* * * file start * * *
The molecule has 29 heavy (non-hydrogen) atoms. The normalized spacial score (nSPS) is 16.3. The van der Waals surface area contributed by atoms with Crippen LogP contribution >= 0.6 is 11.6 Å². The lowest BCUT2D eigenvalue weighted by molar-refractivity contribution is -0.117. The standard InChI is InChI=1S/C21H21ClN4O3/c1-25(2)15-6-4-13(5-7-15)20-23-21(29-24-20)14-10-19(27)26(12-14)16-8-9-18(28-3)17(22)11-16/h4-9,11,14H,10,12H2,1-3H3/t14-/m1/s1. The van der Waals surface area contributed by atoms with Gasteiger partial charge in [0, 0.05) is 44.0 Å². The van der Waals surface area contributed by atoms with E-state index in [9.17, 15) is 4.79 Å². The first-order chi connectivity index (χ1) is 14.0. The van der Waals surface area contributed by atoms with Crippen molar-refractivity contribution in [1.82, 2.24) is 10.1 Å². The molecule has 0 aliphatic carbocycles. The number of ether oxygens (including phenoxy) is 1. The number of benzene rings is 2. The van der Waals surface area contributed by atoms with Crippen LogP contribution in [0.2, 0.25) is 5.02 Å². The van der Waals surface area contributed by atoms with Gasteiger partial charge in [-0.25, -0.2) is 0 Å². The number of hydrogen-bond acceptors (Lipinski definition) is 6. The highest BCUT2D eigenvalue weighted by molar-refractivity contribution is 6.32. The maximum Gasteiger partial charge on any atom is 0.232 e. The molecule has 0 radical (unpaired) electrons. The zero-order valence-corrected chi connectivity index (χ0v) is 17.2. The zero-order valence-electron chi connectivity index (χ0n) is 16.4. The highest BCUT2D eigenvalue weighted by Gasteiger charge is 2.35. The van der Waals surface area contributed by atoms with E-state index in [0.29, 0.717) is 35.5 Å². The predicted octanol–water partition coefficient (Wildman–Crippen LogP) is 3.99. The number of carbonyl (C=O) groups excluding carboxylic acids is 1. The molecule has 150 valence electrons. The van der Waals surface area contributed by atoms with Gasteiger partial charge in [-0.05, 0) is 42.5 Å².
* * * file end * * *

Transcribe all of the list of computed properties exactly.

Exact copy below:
The molecule has 29 heavy (non-hydrogen) atoms. The normalized spacial score (nSPS) is 16.3. The van der Waals surface area contributed by atoms with Crippen LogP contribution >= 0.6 is 11.6 Å². The lowest BCUT2D eigenvalue weighted by molar-refractivity contribution is -0.117. The standard InChI is InChI=1S/C21H21ClN4O3/c1-25(2)15-6-4-13(5-7-15)20-23-21(29-24-20)14-10-19(27)26(12-14)16-8-9-18(28-3)17(22)11-16/h4-9,11,14H,10,12H2,1-3H3/t14-/m1/s1. The van der Waals surface area contributed by atoms with Gasteiger partial charge in [0, 0.05) is 44.0 Å². The van der Waals surface area contributed by atoms with E-state index in [9.17, 15) is 4.79 Å². The first-order chi connectivity index (χ1) is 14.0. The van der Waals surface area contributed by atoms with Crippen molar-refractivity contribution in [1.82, 2.24) is 10.1 Å². The molecule has 0 aliphatic carbocycles. The number of ether oxygens (including phenoxy) is 1. The number of benzene rings is 2. The van der Waals surface area contributed by atoms with Crippen LogP contribution in [0.2, 0.25) is 5.02 Å². The van der Waals surface area contributed by atoms with Gasteiger partial charge in [-0.25, -0.2) is 0 Å². The number of hydrogen-bond acceptors (Lipinski definition) is 6. The highest BCUT2D eigenvalue weighted by molar-refractivity contribution is 6.32. The maximum Gasteiger partial charge on any atom is 0.232 e. The molecule has 0 radical (unpaired) electrons. The zero-order valence-corrected chi connectivity index (χ0v) is 17.2. The zero-order valence-electron chi connectivity index (χ0n) is 16.4. The highest BCUT2D eigenvalue weighted by Gasteiger charge is 2.35. The van der Waals surface area contributed by atoms with E-state index in [0.29, 0.717) is 35.5 Å². The predicted octanol–water partition coefficient (Wildman–Crippen LogP) is 3.99. The number of carbonyl (C=O) groups excluding carboxylic acids is 1. The molecule has 150 valence electrons. The van der Waals surface area contributed by atoms with Gasteiger partial charge in [-0.05, 0) is 42.5 Å².